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Chief Commissioner Ken Lay to outline his vision for future of Victoria Police

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Nino Bucci and Tammy Mills

The true rates of sexual abuse, fraud and family violence offences are not being reflected in police reports and current funding models will do nothing to address the problem, a Victoria Police document has found.

The Blue Paper, to be outlined by Chief Commissioner Ken Lay on Tuesday, finds that funding more police and more stations ‘‘will not meet the challenges faced by police and the community’s expectations’’.

Mr Lay had the Blue Paper produced as he believed the force had ‘‘no clearly laid-out, long-term strategy’’.

The paper finds that the force is struggling to cope with demand.

‘‘As it stands, the model will not meet expected growth and patterns of demand in the coming years,’’ it reads. ‘‘A transformation is required to maximise the effectiveness of Victoria Police with limited resources – a significant change to achieve better value for money.’’

The paper finds that tax revenue will be insufficient to fund the increase in demands and that continuing the funding models of the past 20 years which has had an ‘‘almost exclusive’’ focus on more police and stations would be inadequate.

The findings put the force at loggerheads with the state government and opposition, who both committed to funding increased police numbers at the last election and have committed funding for several new stations.

The state government committed almost $23 million to build new stations in Echuca and Ballarat West in the budget last month.

The paper also finds that the allocation of resources is outdated, resulting in a ‘‘mismatch’’ between demand and police numbers.

This is mostly due to allocating staff based on population rather than crime numbers, rostering based on inadequate forecasting, industrial arrangements and traditional practices, and the location of stations that ‘‘often reflects a bygone era of horse-drawn transport’’.

Mr Lay will on Tuesday release his vision for the future of Victoria Police for the next decade, which includes a radical overhaul for frontline officers and changes to the allocation of resources based on crime rates, not on population.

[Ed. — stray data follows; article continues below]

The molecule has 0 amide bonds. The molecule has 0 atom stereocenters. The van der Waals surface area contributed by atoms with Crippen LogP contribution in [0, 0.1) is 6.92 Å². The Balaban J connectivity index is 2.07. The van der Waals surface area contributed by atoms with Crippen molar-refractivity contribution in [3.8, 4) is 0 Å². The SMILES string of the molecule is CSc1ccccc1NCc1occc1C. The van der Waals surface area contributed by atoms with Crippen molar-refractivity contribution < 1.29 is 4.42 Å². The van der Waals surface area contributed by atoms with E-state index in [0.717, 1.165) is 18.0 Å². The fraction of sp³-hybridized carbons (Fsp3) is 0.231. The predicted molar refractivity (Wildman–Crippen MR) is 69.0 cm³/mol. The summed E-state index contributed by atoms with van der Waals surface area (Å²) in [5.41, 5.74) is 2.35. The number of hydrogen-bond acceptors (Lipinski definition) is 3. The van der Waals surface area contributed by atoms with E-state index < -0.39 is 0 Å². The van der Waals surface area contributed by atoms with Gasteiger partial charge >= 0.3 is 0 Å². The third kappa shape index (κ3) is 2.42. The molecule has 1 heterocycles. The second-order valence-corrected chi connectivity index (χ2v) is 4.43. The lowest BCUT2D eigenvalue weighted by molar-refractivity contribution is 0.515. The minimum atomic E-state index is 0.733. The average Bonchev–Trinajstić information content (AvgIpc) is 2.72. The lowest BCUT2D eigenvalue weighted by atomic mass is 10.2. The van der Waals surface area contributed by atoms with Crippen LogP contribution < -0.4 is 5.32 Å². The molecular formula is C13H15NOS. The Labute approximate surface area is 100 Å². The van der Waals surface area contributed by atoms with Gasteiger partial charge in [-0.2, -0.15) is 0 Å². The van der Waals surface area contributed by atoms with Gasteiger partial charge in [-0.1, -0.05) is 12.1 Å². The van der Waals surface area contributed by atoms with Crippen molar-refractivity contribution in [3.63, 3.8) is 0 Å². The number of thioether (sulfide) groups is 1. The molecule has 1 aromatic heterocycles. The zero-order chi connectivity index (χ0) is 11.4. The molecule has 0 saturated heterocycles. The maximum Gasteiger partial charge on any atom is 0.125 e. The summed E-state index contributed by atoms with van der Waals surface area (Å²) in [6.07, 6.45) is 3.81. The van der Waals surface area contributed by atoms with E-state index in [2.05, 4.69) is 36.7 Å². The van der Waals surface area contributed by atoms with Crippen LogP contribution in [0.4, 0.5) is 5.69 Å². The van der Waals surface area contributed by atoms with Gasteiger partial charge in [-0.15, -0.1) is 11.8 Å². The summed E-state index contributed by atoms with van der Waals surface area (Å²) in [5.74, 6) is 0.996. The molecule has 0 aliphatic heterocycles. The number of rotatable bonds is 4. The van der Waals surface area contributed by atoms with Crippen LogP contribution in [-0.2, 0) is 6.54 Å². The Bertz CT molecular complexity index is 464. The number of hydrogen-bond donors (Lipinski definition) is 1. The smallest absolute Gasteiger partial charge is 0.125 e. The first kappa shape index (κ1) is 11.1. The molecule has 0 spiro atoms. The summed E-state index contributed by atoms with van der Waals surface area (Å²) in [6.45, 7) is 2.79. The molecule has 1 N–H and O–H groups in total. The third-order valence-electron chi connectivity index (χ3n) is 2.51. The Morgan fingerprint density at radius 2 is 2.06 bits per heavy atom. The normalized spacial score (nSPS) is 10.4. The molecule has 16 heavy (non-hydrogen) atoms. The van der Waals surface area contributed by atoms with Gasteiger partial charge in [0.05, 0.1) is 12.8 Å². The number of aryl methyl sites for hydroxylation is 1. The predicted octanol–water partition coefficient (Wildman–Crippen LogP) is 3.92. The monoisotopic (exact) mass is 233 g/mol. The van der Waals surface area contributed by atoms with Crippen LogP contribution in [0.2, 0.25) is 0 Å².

As revealed by Fairfax Media last week, the Blue Paper will outline moving police from local stations as crime would increasingly be tackled through specialist taskforces.

Mr Lay is expected to discuss the paper on Tuesday morning.

Other recommendations are reported to include:

  • Targets to ensure more women, people born outside Australia and Aborigines are recruited.
  • Changing police rosters so more officers are available at peak times.
  • Fast-tracking promising staff and allowing entry from the private sector into high ranks.
  • And outsourcing some functions, including the processing of some fines and staffing booze and drug buses.

The paper is also believed to include recommendations to hire more public servants, despite dozens being made redundant over the past 18 months.

Mr Lay recently revealed explosive details of the paper at a Rotary Club dinner in Wangaratta, warning that the number of frontline officers in the regional city could be halved over the next decade.

"Don't expect that in 10 years' time that you'll see 60 uniform people in Wangaratta – you won't," he said at the event on May 15.

"You might only see 30 people, but you'll see taskforces, you'll see lawyers, you'll see financial analysts, you'll see chemists, you'll see the people who can actually help us do the really, really difficult policing."

A day before the event, Mr Lay told a parliamentary budget hearing the organisation was moving police away from stations. He said putting additional officers into police stations did not always curb crime.

"Four or five years ago when we actually put the additional police into police stations we found that we were starting to lose control of things like deceptions, the ice, the family violence issue," he said.

"So the decision was made to not put these as people driving divisional vans but to use a model … [that] could address these very difficult and complex issues, which often required us to put police at the regional level or at the divisional level."

The Chief Commissioner's comments put him on a collision course with the Police Association, which recently called on the state government to recruit an extra 1700 frontline officers. Recent figures have shown a drop in officers working at some Victorian stations.

Police Association secretary Ron Iddles said last week that frontline officers had to take priority. "If you don't have the foundations right, you're going to get cracks in the wall," Detective Senior Sergeant Iddles said. "Serving the community has to come first."

He said Mr Lay had committed five more officers to Geelong, after a union rally by off-duty police in the city last week. The union had argued that frontline officer numbers in Geelong were grossly inadequate.

With Henrietta Cook

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